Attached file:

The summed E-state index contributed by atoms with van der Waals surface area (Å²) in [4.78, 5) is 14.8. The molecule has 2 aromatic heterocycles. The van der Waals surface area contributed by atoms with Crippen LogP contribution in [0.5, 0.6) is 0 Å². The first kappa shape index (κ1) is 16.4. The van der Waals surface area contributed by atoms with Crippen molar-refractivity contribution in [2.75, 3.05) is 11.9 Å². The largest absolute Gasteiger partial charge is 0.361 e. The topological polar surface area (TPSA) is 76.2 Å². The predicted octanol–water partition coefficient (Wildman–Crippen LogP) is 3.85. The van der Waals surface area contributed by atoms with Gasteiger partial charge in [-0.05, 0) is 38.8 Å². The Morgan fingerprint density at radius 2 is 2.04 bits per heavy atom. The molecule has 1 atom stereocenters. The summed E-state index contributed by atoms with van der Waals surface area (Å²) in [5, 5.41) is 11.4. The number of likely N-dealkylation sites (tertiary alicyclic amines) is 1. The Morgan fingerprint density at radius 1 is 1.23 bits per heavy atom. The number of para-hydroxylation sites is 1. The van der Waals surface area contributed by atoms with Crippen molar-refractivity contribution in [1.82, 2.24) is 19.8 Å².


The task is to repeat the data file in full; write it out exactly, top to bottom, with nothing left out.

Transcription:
The summed E-state index contributed by atoms with van der Waals surface area (Å²) in [4.78, 5) is 14.8. The molecule has 2 aromatic heterocycles. The van der Waals surface area contributed by atoms with Crippen LogP contribution in [0.5, 0.6) is 0 Å². The first kappa shape index (κ1) is 16.4. The van der Waals surface area contributed by atoms with Crippen molar-refractivity contribution in [2.75, 3.05) is 11.9 Å². The largest absolute Gasteiger partial charge is 0.361 e. The topological polar surface area (TPSA) is 76.2 Å². The predicted octanol–water partition coefficient (Wildman–Crippen LogP) is 3.85. The van der Waals surface area contributed by atoms with Gasteiger partial charge in [-0.05, 0) is 38.8 Å². The Morgan fingerprint density at radius 2 is 2.04 bits per heavy atom. The molecule has 1 atom stereocenters. The summed E-state index contributed by atoms with van der Waals surface area (Å²) in [5, 5.41) is 11.4. The number of likely N-dealkylation sites (tertiary alicyclic amines) is 1. The Morgan fingerprint density at radius 1 is 1.23 bits per heavy atom. The number of para-hydroxylation sites is 1. The van der Waals surface area contributed by atoms with Crippen molar-refractivity contribution in [1.82, 2.24) is 19.8 Å².